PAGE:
[6/30/2013 UPDATE: see this post for more details on how the deaths of 19 firefighters in the Yarnell Hill Fire rank historically]
I’m sorry to say that some wildland firefighters are likely to die in the coming months. Over the past decade, an average of 18 people have been killed each year while trying to suppress U.S. wildfires.
I’ve created a dashboard to track fatalities among U.S. wildland firefighters and put together a short presentation that you can download at the bottom of this post along with the data.
As we discuss in our fire slide deck, the Western wildfire season is getting longer and fires are burning more intensely in many places, so I was curious whether there had been an uptick in the number of firefighter fatalities. There is, in fact, a slight upward trend in deaths, but that may be due to an increasing number of firefighters deployed, rather than the job becoming riskier.
More than 1,000 killed
Wildland firefighting remains a dangerous business, with at least 1,030 people killed in the line of duty since the Great Fire of 1910 in the Northern Rockies. The government reports no deaths for the subsequent 15 years, which I’m assuming is due to a lack of data, and the most recent data available is from 2011.
Cause of death
The most common way that wildland firefighters die is when they are overrun by flames. Such burnovers account for 42% of all deaths in the database, as shown in the pie chart below.
The next leading cause is heart attack. Fighting fires by hand is grueling physical work and it’s not unusual to see wildland firefighters in their 40s or 50s. When not fighting fires, many work for land management agencies, such as the Forest Service, Park Service, and Bureau of Land Management.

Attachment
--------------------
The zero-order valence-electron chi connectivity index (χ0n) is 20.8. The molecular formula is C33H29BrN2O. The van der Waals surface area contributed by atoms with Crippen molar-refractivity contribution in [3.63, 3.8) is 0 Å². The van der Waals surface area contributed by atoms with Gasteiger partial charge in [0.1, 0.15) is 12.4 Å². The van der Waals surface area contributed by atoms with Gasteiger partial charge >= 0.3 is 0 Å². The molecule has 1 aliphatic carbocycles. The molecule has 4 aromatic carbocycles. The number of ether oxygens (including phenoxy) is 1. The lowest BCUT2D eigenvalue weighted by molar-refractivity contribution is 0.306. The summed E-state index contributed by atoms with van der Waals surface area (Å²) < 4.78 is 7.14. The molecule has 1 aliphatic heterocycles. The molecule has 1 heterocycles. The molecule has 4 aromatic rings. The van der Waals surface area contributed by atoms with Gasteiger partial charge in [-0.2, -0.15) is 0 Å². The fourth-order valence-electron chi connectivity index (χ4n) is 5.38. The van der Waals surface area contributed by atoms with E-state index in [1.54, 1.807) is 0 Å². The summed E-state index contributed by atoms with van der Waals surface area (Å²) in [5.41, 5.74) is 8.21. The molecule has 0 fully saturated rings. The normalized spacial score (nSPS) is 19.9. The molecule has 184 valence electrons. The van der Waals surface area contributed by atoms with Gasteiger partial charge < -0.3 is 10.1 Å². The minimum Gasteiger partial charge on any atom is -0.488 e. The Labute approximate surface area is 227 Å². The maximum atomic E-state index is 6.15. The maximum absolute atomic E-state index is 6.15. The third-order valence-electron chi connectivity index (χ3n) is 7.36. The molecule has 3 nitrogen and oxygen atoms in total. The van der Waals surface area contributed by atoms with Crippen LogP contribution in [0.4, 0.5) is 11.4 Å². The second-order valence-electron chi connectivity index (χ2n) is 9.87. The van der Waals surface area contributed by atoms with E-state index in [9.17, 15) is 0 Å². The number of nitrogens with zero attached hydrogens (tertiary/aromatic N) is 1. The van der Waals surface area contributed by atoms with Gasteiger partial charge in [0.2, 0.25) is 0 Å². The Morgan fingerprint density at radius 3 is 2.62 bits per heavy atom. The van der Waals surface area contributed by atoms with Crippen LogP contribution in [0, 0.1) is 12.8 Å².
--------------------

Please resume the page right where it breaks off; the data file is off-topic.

The other trend that jumps out of this morbid data is the perils of driving and flying around wildfires. There were 288 fatalities related to airplanes, helicopters, and vehicles, or about 28% of the total.
Most deaths in West
Wildland firefighters have died in every state except Massachusetts. Eight of the top 10 states for wildland firefighter fatalities are in the West, with California leading the way by far.
The map below, from our dashboard, shows the geographic distribution of fatalities.
Inherently dangerous work
I’ve been fascinated with wildland firefighting ever since I was certified, or “red-carded,” in 2002 by the Coronado National Forest, while I was reporting for the Arizona Daily Star (read more about my experiences embedding with crews in this piece for Powell’s Books).
Going through the training and spending a lot of time covering wildfires in the Southwest from 2002 to 2005 gave me the sense that safety is taken very seriously by fire managers and firefighters. But it was also easy to see how inherently dangerous the work is, especially once you add aircraft and fire engines to a dynamic environment that is often smoky, dark, and unfamiliar to the exhausted firefighters struggling to protect life and property.
The National Interagency Fire Center maintains data on wildland firefighter fatalities on this page.
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